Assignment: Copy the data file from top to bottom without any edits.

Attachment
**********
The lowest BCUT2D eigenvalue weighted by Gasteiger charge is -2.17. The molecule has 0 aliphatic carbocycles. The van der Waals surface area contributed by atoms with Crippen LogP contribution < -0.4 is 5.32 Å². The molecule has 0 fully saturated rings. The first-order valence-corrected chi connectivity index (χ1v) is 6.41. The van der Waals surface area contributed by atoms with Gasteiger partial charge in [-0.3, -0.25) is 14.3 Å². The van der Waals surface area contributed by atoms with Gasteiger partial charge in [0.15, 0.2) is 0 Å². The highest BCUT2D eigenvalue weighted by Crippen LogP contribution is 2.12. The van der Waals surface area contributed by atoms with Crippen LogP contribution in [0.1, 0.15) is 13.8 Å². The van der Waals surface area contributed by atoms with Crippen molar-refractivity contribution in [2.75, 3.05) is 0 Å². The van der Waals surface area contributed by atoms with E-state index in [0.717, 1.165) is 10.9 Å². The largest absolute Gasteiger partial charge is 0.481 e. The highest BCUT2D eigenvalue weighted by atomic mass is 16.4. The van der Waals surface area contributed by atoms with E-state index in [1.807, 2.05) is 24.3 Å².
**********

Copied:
The lowest BCUT2D eigenvalue weighted by Gasteiger charge is -2.17. The molecule has 0 aliphatic carbocycles. The van der Waals surface area contributed by atoms with Crippen LogP contribution < -0.4 is 5.32 Å². The molecule has 0 fully saturated rings. The first-order valence-corrected chi connectivity index (χ1v) is 6.41. The van der Waals surface area contributed by atoms with Gasteiger partial charge in [-0.3, -0.25) is 14.3 Å². The van der Waals surface area contributed by atoms with Gasteiger partial charge in [0.15, 0.2) is 0 Å². The highest BCUT2D eigenvalue weighted by Crippen LogP contribution is 2.12. The van der Waals surface area contributed by atoms with Crippen LogP contribution in [0.1, 0.15) is 13.8 Å². The van der Waals surface area contributed by atoms with Crippen molar-refractivity contribution in [2.75, 3.05) is 0 Å². The van der Waals surface area contributed by atoms with E-state index in [0.717, 1.165) is 10.9 Å². The largest absolute Gasteiger partial charge is 0.481 e. The highest BCUT2D eigenvalue weighted by atomic mass is 16.4. The van der Waals surface area contributed by atoms with E-state index in [1.807, 2.05) is 24.3 Å².